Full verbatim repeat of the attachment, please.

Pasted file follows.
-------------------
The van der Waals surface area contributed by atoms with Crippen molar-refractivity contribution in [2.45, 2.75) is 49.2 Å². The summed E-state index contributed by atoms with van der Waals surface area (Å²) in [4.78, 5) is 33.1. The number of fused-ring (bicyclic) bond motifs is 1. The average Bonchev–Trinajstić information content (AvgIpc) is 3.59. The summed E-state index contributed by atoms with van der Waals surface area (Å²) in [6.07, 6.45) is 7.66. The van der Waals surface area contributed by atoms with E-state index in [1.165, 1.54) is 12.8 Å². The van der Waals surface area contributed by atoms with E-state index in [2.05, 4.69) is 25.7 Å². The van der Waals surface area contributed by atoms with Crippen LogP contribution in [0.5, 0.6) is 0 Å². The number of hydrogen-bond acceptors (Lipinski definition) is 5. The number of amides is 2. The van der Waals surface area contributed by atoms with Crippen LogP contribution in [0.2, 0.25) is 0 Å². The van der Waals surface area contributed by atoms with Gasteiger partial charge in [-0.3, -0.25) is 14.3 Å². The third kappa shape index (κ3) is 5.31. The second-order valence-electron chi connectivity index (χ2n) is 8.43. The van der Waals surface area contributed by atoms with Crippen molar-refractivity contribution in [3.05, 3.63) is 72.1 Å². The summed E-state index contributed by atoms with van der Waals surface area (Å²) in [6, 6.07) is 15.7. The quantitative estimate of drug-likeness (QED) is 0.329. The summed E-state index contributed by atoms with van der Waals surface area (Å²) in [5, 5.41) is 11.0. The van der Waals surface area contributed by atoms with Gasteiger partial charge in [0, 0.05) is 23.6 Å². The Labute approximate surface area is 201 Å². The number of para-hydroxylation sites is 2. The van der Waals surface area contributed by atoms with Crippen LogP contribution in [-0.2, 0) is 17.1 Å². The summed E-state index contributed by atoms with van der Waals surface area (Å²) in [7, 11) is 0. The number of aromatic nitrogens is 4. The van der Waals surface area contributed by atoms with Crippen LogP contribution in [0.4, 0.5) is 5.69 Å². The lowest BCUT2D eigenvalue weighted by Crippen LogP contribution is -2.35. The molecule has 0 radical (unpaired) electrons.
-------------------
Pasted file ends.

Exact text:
The van der Waals surface area contributed by atoms with Crippen molar-refractivity contribution in [2.45, 2.75) is 49.2 Å². The summed E-state index contributed by atoms with van der Waals surface area (Å²) in [4.78, 5) is 33.1. The number of fused-ring (bicyclic) bond motifs is 1. The average Bonchev–Trinajstić information content (AvgIpc) is 3.59. The summed E-state index contributed by atoms with van der Waals surface area (Å²) in [6.07, 6.45) is 7.66. The van der Waals surface area contributed by atoms with E-state index in [1.165, 1.54) is 12.8 Å². The van der Waals surface area contributed by atoms with E-state index in [2.05, 4.69) is 25.7 Å². The van der Waals surface area contributed by atoms with Crippen LogP contribution in [0.5, 0.6) is 0 Å². The number of hydrogen-bond acceptors (Lipinski definition) is 5. The number of amides is 2. The van der Waals surface area contributed by atoms with Crippen LogP contribution in [0.2, 0.25) is 0 Å². The van der Waals surface area contributed by atoms with Gasteiger partial charge in [-0.3, -0.25) is 14.3 Å². The third kappa shape index (κ3) is 5.31. The second-order valence-electron chi connectivity index (χ2n) is 8.43. The van der Waals surface area contributed by atoms with Crippen molar-refractivity contribution in [3.05, 3.63) is 72.1 Å². The summed E-state index contributed by atoms with van der Waals surface area (Å²) in [6, 6.07) is 15.7. The quantitative estimate of drug-likeness (QED) is 0.329. The summed E-state index contributed by atoms with van der Waals surface area (Å²) in [5, 5.41) is 11.0. The van der Waals surface area contributed by atoms with Gasteiger partial charge in [0, 0.05) is 23.6 Å². The Labute approximate surface area is 201 Å². The number of para-hydroxylation sites is 2. The van der Waals surface area contributed by atoms with Crippen LogP contribution in [-0.2, 0) is 17.1 Å². The summed E-state index contributed by atoms with van der Waals surface area (Å²) in [7, 11) is 0. The number of aromatic nitrogens is 4. The van der Waals surface area contributed by atoms with Crippen LogP contribution in [0.4, 0.5) is 5.69 Å². The lowest BCUT2D eigenvalue weighted by Crippen LogP contribution is -2.35. The molecule has 0 radical (unpaired) electrons.